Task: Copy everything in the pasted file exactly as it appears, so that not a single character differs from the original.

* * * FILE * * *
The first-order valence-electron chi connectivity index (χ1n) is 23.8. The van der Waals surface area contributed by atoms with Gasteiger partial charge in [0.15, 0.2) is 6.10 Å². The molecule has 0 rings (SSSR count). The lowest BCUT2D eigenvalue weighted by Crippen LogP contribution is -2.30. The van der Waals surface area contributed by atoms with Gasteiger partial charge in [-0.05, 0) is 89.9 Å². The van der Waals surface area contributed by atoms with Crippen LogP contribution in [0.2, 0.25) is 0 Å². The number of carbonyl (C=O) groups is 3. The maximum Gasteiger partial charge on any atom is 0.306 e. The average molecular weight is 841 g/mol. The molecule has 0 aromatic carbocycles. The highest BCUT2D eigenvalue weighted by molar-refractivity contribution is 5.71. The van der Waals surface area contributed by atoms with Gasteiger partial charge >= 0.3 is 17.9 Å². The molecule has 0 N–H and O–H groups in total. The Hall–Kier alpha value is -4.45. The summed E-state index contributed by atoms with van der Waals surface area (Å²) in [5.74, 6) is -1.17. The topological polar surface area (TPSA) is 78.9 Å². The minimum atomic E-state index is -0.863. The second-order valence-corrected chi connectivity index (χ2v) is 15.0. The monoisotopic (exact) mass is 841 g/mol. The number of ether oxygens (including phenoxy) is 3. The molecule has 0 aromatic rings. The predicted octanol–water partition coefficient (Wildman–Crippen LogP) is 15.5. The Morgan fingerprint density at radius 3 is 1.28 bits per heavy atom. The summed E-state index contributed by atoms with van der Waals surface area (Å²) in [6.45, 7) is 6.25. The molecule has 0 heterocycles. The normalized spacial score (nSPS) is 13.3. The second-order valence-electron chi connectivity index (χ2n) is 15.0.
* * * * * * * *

The first-order valence-electron chi connectivity index (χ1n) is 23.8. The van der Waals surface area contributed by atoms with Gasteiger partial charge in [0.15, 0.2) is 6.10 Å². The molecule has 0 rings (SSSR count). The lowest BCUT2D eigenvalue weighted by Crippen LogP contribution is -2.30. The van der Waals surface area contributed by atoms with Gasteiger partial charge in [-0.05, 0) is 89.9 Å². The van der Waals surface area contributed by atoms with Crippen LogP contribution in [0.2, 0.25) is 0 Å². The number of carbonyl (C=O) groups is 3. The maximum Gasteiger partial charge on any atom is 0.306 e. The average molecular weight is 841 g/mol. The molecule has 0 aromatic carbocycles. The highest BCUT2D eigenvalue weighted by molar-refractivity contribution is 5.71. The van der Waals surface area contributed by atoms with Gasteiger partial charge >= 0.3 is 17.9 Å². The molecule has 0 N–H and O–H groups in total. The Hall–Kier alpha value is -4.45. The summed E-state index contributed by atoms with van der Waals surface area (Å²) in [5.74, 6) is -1.17. The topological polar surface area (TPSA) is 78.9 Å². The minimum atomic E-state index is -0.863. The second-order valence-corrected chi connectivity index (χ2v) is 15.0. The monoisotopic (exact) mass is 841 g/mol. The number of ether oxygens (including phenoxy) is 3. The molecule has 0 aromatic rings. The predicted octanol–water partition coefficient (Wildman–Crippen LogP) is 15.5. The Morgan fingerprint density at radius 3 is 1.28 bits per heavy atom. The summed E-state index contributed by atoms with van der Waals surface area (Å²) in [6.45, 7) is 6.25. The molecule has 0 heterocycles. The normalized spacial score (nSPS) is 13.3. The second-order valence-electron chi connectivity index (χ2n) is 15.0.